No Valentine, please

My husband is off the hook. I don’t need, expect, or want a Valentine’s Day gift. This is just my personal thing. If everyone else in the world wants to celebrate Valentine’s Day, please, enjoy. I know couples who put thought, effort, and love into the occasion, and I think that’s wonderful. For them. But not for me.

I have never been a fan. I’m not speaking about the traditions of the day for kids. The little Valentines that kids give out in school…well, I guess that still happens. Maybe not. I haven’t had an elementary school age child in my house…oh, for the past dozen years. But the small gestures of Valentine cookies, or Valentines for children to exchange…those things are fun, and are another marker of childhood.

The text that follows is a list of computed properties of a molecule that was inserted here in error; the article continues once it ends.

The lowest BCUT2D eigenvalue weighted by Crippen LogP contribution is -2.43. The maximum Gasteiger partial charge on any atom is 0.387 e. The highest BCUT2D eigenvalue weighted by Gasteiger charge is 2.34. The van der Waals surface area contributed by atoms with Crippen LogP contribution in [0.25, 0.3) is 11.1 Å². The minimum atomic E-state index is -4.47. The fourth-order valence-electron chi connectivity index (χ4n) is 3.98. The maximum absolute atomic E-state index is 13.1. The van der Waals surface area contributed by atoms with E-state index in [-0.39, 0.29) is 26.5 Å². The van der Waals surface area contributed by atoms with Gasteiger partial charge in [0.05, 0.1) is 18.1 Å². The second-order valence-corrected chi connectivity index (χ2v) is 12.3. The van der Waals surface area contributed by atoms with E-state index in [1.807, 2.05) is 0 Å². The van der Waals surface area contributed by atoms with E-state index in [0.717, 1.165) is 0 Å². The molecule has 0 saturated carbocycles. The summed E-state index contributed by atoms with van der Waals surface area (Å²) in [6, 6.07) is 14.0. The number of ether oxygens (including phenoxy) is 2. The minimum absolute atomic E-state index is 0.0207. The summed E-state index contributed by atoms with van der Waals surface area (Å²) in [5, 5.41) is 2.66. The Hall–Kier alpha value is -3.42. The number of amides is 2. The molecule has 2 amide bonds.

I’m not a fan of the manufactured and obligatory gift giving that is milked to death in the name of love. Last week I had the thrill of having access to cable TV, an experience now limited to hotel stays or visits with family who still subscribe. Since we pulled the cable plug last summer, my TV exposure has been minimal, to say the least. But I digress.

All week I saw commercials for Valentine’s gifts suggesting that the perfect thing this year is a HUGE stuffed teddy bear; or footed pajamas; or edible fruit; or the ever popular trio of jewelry, flowers, and candy.